Jim Purucker, who runs the Wine & Spirits Distributors of Indiana, emailed Norris in May 2012 asking to “get on your calendar to talk Monarch issues sometime soon.” The group opposes Monarch's entry into liquor distributing, saying it would have an unfair competitive advantage in the market.

“Absolutely,” Norris replied, and the two set a date to meet the following week.

In other emails, ATC staff came across as frustrated over its dealings with Monarch and Spirited, and annoyed at having to fulfill requests the companies made under the state's public records law that could be used to challenge commission decisions.

“Make it stop!!! Dear God, make it stop!!! Don’t they know that this is an informal hearing where the COMMISSION should be asking for information, not the other way around?” an ATC staffer, Allen Renfro, wrote in April 2014 to ATC Executive Secretary David Rothenberg.

Rothenberg emailed Adam Berry, regulatory policy director and special counsel under Pence, in June 2014 to express his frustration after Spirited sought a continuance of its hearing into whether the ATC would approve its liquor wholesaling permit—the matter that was at issue in the Spirited Court case—because Spirited had yet to receive public records it had requested it believed were relevant to the proceedings.

Rothenberg said Spirited seemed to be making requests for the purpose of “building up a case” against the commission, and said that wasn’t the commission’s job.

“Their requests are indeed [public records] requests, but let’s be honest about their intent—they want to find evidence which shows [the commission’s] conflicting past decisions,” Rothenberg wrote to Berry in June 2014.

Rothenberg wrote to another ATC staff member the next month that his “head was going to explode” after Spirited submitted a motion to disqualify Alex Huskey, then the chairman of the ATC, from hearing its case. Included was an affidavit of a former Indiana State Excise Police officer, who said it was her impression that Huskey “harbored animosity” against Monarch, its CEO Phil Terry and EF Transit.

Rothenberg said they "would have a laugh reading this.”

Monarch’s competitors also didn’t hesitate voicing their glee to ATC staff members at Monarch’s failings at entering the liquor industry.

In a 2012 email between Purucker, who runs Wine & Spirits Distributors of Indiana, and ATC Executive Secretary Davey Neal, Purucker said it was a “good day for the good guys” because Monarch “didn’t do so well.”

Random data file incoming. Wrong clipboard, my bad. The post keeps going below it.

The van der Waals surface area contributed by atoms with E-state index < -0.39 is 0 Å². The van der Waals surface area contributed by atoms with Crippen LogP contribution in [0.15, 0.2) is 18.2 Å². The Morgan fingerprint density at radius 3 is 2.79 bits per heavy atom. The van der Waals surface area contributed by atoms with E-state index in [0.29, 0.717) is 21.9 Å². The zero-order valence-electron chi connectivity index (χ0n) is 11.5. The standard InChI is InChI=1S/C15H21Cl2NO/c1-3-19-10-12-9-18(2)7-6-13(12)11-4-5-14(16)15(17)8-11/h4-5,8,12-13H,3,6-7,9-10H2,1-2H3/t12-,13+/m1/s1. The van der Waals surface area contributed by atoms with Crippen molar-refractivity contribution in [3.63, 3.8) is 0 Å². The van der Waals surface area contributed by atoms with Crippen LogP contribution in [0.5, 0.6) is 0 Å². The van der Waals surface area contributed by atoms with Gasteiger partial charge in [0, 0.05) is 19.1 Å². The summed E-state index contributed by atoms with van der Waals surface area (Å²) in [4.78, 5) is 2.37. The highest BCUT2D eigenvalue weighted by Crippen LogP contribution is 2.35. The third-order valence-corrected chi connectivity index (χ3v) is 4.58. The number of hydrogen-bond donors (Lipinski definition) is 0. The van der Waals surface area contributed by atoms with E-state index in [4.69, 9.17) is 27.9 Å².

Neal responded simply: “You lose some, you lose some."

ALL THOSE QUOTES are in the Welch opinion; my KUDOS to Hayleigh Colombo!!!

Posted by Marcia Oddi on August 29, 2016 02:58 PM
Posted to Ind. Adm. Bd. Decisions | Ind. Trial Ct. Decisions

Courts - Would this even be an issue in Indiana? Another attorney sits in for judge

I believe that in Indiana attorneys may sit on the bench as special or pro tem judges. Not so, apparently, in Illinois. I first saw this story in the WSJ Law Blog, where Josh Gershman wrote:

Cook County Circuit Judge Valarie English Turner has been suspended from the bench after she was accused of allowing a court clerk to preside over at least two cases. The clerk, Rhonda Crawford, is a lawyer but not a judge; she is a judicial candidate vying for an uncontested bench seat this fall. But she allegedly acted as one, even dressing the part.

“It is further alleged that Ms. Crawford’s adjudication of cases took place on the judge’s bench in a courtroom and while wearing a judicial robe provided by Judge Turner,” states a disciplinary order issued by the circuit court’s executive committee on Wednesday.

The order continues: “The Committee conducted a preliminary review of these allegations…and concluded that a possible threat of injury to the public’s confidence in the integrity and impartiality of the judiciary and to the orderly administration of justice may have occurred.”

The two cases Ms. Crawford heard in August weren’t what one would call landmark. Both involved minor traffic tickets: one for driving with no insurance and the other for driving on a median, according to a court spokesman. The cases will be reheard, presumably this time by an actual judge.

The Chicago Tribune is quoted in the WSJ article as reporting:
The incident shocked judicial ethics experts, who said it would be such an ethical lapse — and possibly a violation of the law for the impersonation of a judge — they were surprised any judge would allow it and any lawyer would actually take the bench. It also raised a host of issues, from questions about the validity of any judgment Crawford might have rendered to the cost and inconvenience of rehearing cases she handled.